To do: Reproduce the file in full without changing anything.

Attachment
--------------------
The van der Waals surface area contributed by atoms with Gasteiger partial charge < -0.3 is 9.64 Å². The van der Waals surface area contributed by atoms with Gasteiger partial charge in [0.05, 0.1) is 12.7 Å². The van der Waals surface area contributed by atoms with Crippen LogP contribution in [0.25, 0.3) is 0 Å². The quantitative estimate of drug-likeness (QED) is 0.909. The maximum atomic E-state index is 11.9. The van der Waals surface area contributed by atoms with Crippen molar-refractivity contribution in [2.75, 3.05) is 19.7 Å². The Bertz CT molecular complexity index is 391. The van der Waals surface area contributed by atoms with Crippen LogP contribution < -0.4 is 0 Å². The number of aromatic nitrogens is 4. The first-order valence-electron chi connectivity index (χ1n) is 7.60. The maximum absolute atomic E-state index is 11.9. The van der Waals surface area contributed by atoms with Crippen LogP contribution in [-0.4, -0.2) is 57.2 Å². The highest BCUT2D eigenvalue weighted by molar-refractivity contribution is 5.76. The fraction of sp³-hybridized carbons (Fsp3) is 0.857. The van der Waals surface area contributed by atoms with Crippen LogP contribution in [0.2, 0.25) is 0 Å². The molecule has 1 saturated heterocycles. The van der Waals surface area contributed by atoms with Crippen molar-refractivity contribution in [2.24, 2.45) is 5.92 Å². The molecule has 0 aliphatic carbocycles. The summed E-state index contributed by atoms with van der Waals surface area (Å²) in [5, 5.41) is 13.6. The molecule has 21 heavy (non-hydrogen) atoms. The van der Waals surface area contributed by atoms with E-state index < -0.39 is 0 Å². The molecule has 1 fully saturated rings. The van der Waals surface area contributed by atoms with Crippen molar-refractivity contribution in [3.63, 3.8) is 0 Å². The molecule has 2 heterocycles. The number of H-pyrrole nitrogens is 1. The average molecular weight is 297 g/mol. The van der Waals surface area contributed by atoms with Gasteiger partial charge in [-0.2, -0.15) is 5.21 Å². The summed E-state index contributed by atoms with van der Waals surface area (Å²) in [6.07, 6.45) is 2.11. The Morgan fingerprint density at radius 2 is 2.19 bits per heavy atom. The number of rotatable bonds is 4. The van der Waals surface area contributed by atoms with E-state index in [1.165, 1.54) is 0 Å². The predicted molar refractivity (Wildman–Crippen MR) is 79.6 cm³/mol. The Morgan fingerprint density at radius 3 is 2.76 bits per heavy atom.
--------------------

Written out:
The van der Waals surface area contributed by atoms with Gasteiger partial charge < -0.3 is 9.64 Å². The van der Waals surface area contributed by atoms with Gasteiger partial charge in [0.05, 0.1) is 12.7 Å². The van der Waals surface area contributed by atoms with Crippen LogP contribution in [0.25, 0.3) is 0 Å². The quantitative estimate of drug-likeness (QED) is 0.909. The maximum atomic E-state index is 11.9. The van der Waals surface area contributed by atoms with Crippen molar-refractivity contribution in [2.75, 3.05) is 19.7 Å². The Bertz CT molecular complexity index is 391. The van der Waals surface area contributed by atoms with Crippen LogP contribution < -0.4 is 0 Å². The number of aromatic nitrogens is 4. The first-order valence-electron chi connectivity index (χ1n) is 7.60. The maximum absolute atomic E-state index is 11.9. The van der Waals surface area contributed by atoms with Crippen LogP contribution in [-0.4, -0.2) is 57.2 Å². The highest BCUT2D eigenvalue weighted by molar-refractivity contribution is 5.76. The fraction of sp³-hybridized carbons (Fsp3) is 0.857. The van der Waals surface area contributed by atoms with Crippen LogP contribution in [0.2, 0.25) is 0 Å². The molecule has 1 saturated heterocycles. The van der Waals surface area contributed by atoms with Crippen molar-refractivity contribution in [2.24, 2.45) is 5.92 Å². The molecule has 0 aliphatic carbocycles. The summed E-state index contributed by atoms with van der Waals surface area (Å²) in [5, 5.41) is 13.6. The molecule has 21 heavy (non-hydrogen) atoms. The van der Waals surface area contributed by atoms with E-state index < -0.39 is 0 Å². The molecule has 1 fully saturated rings. The van der Waals surface area contributed by atoms with Crippen molar-refractivity contribution in [3.63, 3.8) is 0 Å². The molecule has 2 heterocycles. The number of H-pyrrole nitrogens is 1. The average molecular weight is 297 g/mol. The van der Waals surface area contributed by atoms with Gasteiger partial charge in [-0.2, -0.15) is 5.21 Å². The summed E-state index contributed by atoms with van der Waals surface area (Å²) in [6.07, 6.45) is 2.11. The Morgan fingerprint density at radius 2 is 2.19 bits per heavy atom. The number of rotatable bonds is 4. The van der Waals surface area contributed by atoms with E-state index in [1.165, 1.54) is 0 Å². The predicted molar refractivity (Wildman–Crippen MR) is 79.6 cm³/mol. The Morgan fingerprint density at radius 3 is 2.76 bits per heavy atom.